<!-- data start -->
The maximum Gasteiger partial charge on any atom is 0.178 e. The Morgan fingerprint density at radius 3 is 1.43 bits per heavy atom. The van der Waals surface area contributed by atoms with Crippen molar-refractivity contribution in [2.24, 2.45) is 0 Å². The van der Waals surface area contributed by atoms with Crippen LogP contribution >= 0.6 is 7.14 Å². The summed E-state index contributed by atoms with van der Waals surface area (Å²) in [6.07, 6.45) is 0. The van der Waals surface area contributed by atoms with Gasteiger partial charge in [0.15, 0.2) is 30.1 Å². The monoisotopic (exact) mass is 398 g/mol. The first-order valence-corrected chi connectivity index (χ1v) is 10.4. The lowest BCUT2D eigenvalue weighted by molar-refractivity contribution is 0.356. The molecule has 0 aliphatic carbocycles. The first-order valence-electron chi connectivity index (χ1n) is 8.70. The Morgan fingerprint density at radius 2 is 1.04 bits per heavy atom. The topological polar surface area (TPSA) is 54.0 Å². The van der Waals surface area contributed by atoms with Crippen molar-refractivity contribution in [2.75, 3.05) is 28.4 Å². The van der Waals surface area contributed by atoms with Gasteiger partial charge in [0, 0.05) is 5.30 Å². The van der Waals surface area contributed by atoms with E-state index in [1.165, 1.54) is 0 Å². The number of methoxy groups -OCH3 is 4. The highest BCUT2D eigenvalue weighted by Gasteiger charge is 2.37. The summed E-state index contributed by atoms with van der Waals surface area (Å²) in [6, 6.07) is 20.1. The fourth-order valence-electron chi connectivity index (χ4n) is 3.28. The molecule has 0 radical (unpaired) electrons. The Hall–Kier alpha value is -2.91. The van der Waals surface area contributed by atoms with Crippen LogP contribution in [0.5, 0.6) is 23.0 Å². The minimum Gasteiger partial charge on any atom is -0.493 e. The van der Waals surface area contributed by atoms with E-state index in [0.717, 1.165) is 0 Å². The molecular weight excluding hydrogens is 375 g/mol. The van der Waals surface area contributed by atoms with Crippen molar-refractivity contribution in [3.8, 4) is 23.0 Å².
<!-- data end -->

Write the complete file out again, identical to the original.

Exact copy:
The maximum Gasteiger partial charge on any atom is 0.178 e. The Morgan fingerprint density at radius 3 is 1.43 bits per heavy atom. The van der Waals surface area contributed by atoms with Crippen molar-refractivity contribution in [2.24, 2.45) is 0 Å². The van der Waals surface area contributed by atoms with Crippen LogP contribution >= 0.6 is 7.14 Å². The summed E-state index contributed by atoms with van der Waals surface area (Å²) in [6.07, 6.45) is 0. The van der Waals surface area contributed by atoms with Gasteiger partial charge in [0.15, 0.2) is 30.1 Å². The monoisotopic (exact) mass is 398 g/mol. The first-order valence-corrected chi connectivity index (χ1v) is 10.4. The lowest BCUT2D eigenvalue weighted by molar-refractivity contribution is 0.356. The molecule has 0 aliphatic carbocycles. The first-order valence-electron chi connectivity index (χ1n) is 8.70. The Morgan fingerprint density at radius 2 is 1.04 bits per heavy atom. The topological polar surface area (TPSA) is 54.0 Å². The van der Waals surface area contributed by atoms with Crippen molar-refractivity contribution in [2.75, 3.05) is 28.4 Å². The van der Waals surface area contributed by atoms with Gasteiger partial charge in [0, 0.05) is 5.30 Å². The van der Waals surface area contributed by atoms with E-state index in [1.165, 1.54) is 0 Å². The number of methoxy groups -OCH3 is 4. The highest BCUT2D eigenvalue weighted by Gasteiger charge is 2.37. The summed E-state index contributed by atoms with van der Waals surface area (Å²) in [6, 6.07) is 20.1. The fourth-order valence-electron chi connectivity index (χ4n) is 3.28. The molecule has 0 radical (unpaired) electrons. The Hall–Kier alpha value is -2.91. The van der Waals surface area contributed by atoms with Crippen LogP contribution in [0.5, 0.6) is 23.0 Å². The minimum Gasteiger partial charge on any atom is -0.493 e. The van der Waals surface area contributed by atoms with E-state index in [0.717, 1.165) is 0 Å². The molecular weight excluding hydrogens is 375 g/mol. The van der Waals surface area contributed by atoms with Crippen molar-refractivity contribution in [3.8, 4) is 23.0 Å².